“The common stance of the Islamic Republic of Iran and Venezuela, Nicaragua and Cuba is resistance against the hegemon system and countering unilateralism,” he said, with complete clarity.

For his part, Venezuelan president Nicolas Maduro said Iran is playing a key role as “one of the most important emerging powers in the world” as the world is shaking itself off Western imperialism.

This is essentially what Americans are terrified of – free countries of the world asserting themselves and saying no to American hegemony, loudly and clearly.

Micheal McCaul, chairman of the US House foreign affairs committee, in a statement on Tuesday, gave vent to his frustration over the Iranian president’s landmark visit to Latin America.

“Iran’s President Raeisi is cozying up to fellow pariahs during visits to Venezuela, Cuba, and Nicaragua. While China is running spy operations from Cuba,” the Texas representative wrote, curious to know what Joe Biden’s strategy is to “combat our adversaries’ growing presence in our own hemisphere”.

Iran's "growing presence" in the "backyard of America" is giving nightmares to McCaul and ilk and they want Biden to "combat" it.

Marco Rubio, a senator from Florida, in response to a report by the Voice of America citing President Raeisi as saying that Iran and Venezuela have “common enemies”, took to Twitter to rap the Biden administration for being “desperate for a nuclear deal” with Iran.

Senator Rubio perhaps hasn’t been updated about the status of the 2015 nuclear deal and the fact that his former Republican president Donald Trump walked out of it in May 2018 in a unilateral, illegal move.

And since April 2021, Trump's predecessor has been reluctant to return to the deal and lift sanctions that violate the deal and international law.

Anti-Defamation League (ADL), a notorious pro-Israel lobby group based in New York, also issued a statement describing President Raeisi’s visit as “destructive behavior” in Latin America.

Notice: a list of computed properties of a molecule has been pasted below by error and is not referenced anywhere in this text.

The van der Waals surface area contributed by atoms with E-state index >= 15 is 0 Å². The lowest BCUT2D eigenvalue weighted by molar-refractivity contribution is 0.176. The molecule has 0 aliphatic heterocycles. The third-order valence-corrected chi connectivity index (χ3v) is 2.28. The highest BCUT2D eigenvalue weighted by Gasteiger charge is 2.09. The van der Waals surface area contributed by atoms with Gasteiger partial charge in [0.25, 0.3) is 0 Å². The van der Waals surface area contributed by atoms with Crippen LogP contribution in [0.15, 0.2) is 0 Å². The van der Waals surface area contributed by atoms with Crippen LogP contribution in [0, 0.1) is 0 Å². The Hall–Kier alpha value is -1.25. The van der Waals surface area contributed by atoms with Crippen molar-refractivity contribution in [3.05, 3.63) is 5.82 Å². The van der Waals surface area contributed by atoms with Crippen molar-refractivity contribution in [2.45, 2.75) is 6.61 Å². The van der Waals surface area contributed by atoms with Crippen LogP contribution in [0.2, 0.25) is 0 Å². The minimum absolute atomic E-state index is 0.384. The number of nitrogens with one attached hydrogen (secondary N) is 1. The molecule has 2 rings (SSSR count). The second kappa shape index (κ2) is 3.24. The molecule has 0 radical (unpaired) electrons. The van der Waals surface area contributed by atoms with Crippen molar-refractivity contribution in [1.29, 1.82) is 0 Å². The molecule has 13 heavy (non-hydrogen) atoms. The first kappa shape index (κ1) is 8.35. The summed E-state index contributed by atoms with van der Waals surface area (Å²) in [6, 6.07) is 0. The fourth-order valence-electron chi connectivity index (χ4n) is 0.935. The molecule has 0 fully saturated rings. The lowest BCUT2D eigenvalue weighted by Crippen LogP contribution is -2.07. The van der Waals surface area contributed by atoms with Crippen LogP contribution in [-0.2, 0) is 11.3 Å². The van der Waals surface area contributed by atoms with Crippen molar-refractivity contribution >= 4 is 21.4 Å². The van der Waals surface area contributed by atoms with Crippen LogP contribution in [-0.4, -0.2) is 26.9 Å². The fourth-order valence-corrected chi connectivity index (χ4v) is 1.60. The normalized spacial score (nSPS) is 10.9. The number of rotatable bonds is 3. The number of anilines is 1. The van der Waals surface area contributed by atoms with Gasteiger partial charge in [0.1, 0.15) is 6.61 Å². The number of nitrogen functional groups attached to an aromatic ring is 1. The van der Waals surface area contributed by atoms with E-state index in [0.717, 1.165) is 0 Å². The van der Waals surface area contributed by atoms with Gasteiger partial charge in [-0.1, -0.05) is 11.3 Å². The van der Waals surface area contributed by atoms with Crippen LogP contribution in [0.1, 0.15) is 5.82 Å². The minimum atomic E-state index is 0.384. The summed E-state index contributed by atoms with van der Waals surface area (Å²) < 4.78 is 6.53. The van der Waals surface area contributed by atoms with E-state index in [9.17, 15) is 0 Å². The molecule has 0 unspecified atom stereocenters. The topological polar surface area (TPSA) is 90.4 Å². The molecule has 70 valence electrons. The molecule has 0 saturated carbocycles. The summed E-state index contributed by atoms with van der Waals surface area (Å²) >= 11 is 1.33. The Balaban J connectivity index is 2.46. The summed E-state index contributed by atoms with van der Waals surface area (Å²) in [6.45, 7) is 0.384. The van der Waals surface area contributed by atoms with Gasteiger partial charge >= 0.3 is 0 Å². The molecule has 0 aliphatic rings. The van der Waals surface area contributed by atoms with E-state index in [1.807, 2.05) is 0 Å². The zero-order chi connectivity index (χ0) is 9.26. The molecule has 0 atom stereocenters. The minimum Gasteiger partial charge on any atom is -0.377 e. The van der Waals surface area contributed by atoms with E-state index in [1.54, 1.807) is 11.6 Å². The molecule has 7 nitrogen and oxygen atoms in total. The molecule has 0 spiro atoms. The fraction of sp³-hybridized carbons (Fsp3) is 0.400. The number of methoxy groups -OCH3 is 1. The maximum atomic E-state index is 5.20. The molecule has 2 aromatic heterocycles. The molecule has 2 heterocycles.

The constructive behavior is that of America in the form of military coups, sanctions, and embargos against the people of Venezuela, Cuba, and Nicaragua. 

Western media outlets toed the line of the US military-industrial complex, apparent from their virulent headlines and stories.

A report in The Hill said President Raeisi’s visit was “intended to strengthen cooperation between Iran and three Latin American dictatorships”, referring to them as “sworn enemies of the United States”.

The fact that these countries have refused to accept American diktats or serve the interests of the US military-industrial complex and opened their arms to other free countries of the world is what makes them “dictatorships”. 

The report raised alarm over oil companies of Iran and Venezuela striking deals, Iran and Cuba inking a series of cooperation agreements in recent years and Iran daring to send its flotilla all the way to Brazil.

It's only natural that the expansion of cooperation between Iran and the Latin American countries is seen by hawks in Washington as a direct threat, not to America's national security but to America's global hegemony.

Iran’s footprint in the backyard of the US doesn’t pose any threat to America’s internal security, but it certainly is a heavy blow to the US dominance and a harbinger of a new world order in which Iran is a powerful player.